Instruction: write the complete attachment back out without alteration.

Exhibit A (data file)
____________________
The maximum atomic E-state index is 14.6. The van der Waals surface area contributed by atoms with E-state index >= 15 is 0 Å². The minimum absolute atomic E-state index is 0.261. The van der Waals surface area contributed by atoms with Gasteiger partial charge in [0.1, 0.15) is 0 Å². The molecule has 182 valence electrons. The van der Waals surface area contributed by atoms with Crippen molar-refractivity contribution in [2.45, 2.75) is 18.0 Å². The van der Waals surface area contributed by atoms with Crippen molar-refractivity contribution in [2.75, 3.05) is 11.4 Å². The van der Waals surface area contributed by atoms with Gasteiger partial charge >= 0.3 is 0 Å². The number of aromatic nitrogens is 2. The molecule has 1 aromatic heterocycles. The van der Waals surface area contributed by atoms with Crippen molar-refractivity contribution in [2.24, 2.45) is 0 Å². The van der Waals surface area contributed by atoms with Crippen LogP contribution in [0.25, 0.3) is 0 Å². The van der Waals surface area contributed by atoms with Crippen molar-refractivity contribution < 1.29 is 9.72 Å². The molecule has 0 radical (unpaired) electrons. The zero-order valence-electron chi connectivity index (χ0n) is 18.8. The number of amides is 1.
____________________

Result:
The maximum atomic E-state index is 14.6. The van der Waals surface area contributed by atoms with E-state index >= 15 is 0 Å². The minimum absolute atomic E-state index is 0.261. The van der Waals surface area contributed by atoms with Gasteiger partial charge in [0.1, 0.15) is 0 Å². The molecule has 182 valence electrons. The van der Waals surface area contributed by atoms with Crippen molar-refractivity contribution in [2.45, 2.75) is 18.0 Å². The van der Waals surface area contributed by atoms with Crippen molar-refractivity contribution in [2.75, 3.05) is 11.4 Å². The van der Waals surface area contributed by atoms with Gasteiger partial charge >= 0.3 is 0 Å². The number of aromatic nitrogens is 2. The molecule has 1 aromatic heterocycles. The van der Waals surface area contributed by atoms with Crippen molar-refractivity contribution in [2.24, 2.45) is 0 Å². The van der Waals surface area contributed by atoms with Crippen LogP contribution in [0.25, 0.3) is 0 Å². The van der Waals surface area contributed by atoms with Crippen molar-refractivity contribution < 1.29 is 9.72 Å². The molecule has 0 radical (unpaired) electrons. The zero-order valence-electron chi connectivity index (χ0n) is 18.8. The number of amides is 1.